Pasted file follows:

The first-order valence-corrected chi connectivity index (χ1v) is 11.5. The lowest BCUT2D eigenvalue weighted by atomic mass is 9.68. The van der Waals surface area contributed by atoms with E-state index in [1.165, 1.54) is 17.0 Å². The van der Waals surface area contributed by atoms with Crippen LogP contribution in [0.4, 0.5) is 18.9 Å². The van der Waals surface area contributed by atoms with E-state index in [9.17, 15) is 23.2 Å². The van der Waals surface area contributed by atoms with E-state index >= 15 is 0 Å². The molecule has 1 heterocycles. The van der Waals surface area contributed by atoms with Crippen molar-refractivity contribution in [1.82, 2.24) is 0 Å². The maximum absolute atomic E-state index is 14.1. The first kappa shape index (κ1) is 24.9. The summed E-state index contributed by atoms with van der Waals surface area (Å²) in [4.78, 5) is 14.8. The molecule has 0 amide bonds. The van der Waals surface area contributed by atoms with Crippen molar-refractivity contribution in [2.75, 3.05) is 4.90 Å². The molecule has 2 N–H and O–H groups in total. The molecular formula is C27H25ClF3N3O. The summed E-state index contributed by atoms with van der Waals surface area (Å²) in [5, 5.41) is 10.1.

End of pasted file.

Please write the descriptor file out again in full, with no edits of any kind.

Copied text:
The first-order valence-corrected chi connectivity index (χ1v) is 11.5. The lowest BCUT2D eigenvalue weighted by atomic mass is 9.68. The van der Waals surface area contributed by atoms with E-state index in [1.165, 1.54) is 17.0 Å². The van der Waals surface area contributed by atoms with Crippen LogP contribution in [0.4, 0.5) is 18.9 Å². The van der Waals surface area contributed by atoms with E-state index in [9.17, 15) is 23.2 Å². The van der Waals surface area contributed by atoms with E-state index >= 15 is 0 Å². The molecule has 1 heterocycles. The van der Waals surface area contributed by atoms with Crippen molar-refractivity contribution in [1.82, 2.24) is 0 Å². The maximum absolute atomic E-state index is 14.1. The first kappa shape index (κ1) is 24.9. The summed E-state index contributed by atoms with van der Waals surface area (Å²) in [4.78, 5) is 14.8. The molecule has 0 amide bonds. The van der Waals surface area contributed by atoms with Crippen molar-refractivity contribution in [2.75, 3.05) is 4.90 Å². The molecule has 2 N–H and O–H groups in total. The molecular formula is C27H25ClF3N3O. The summed E-state index contributed by atoms with van der Waals surface area (Å²) in [5, 5.41) is 10.1.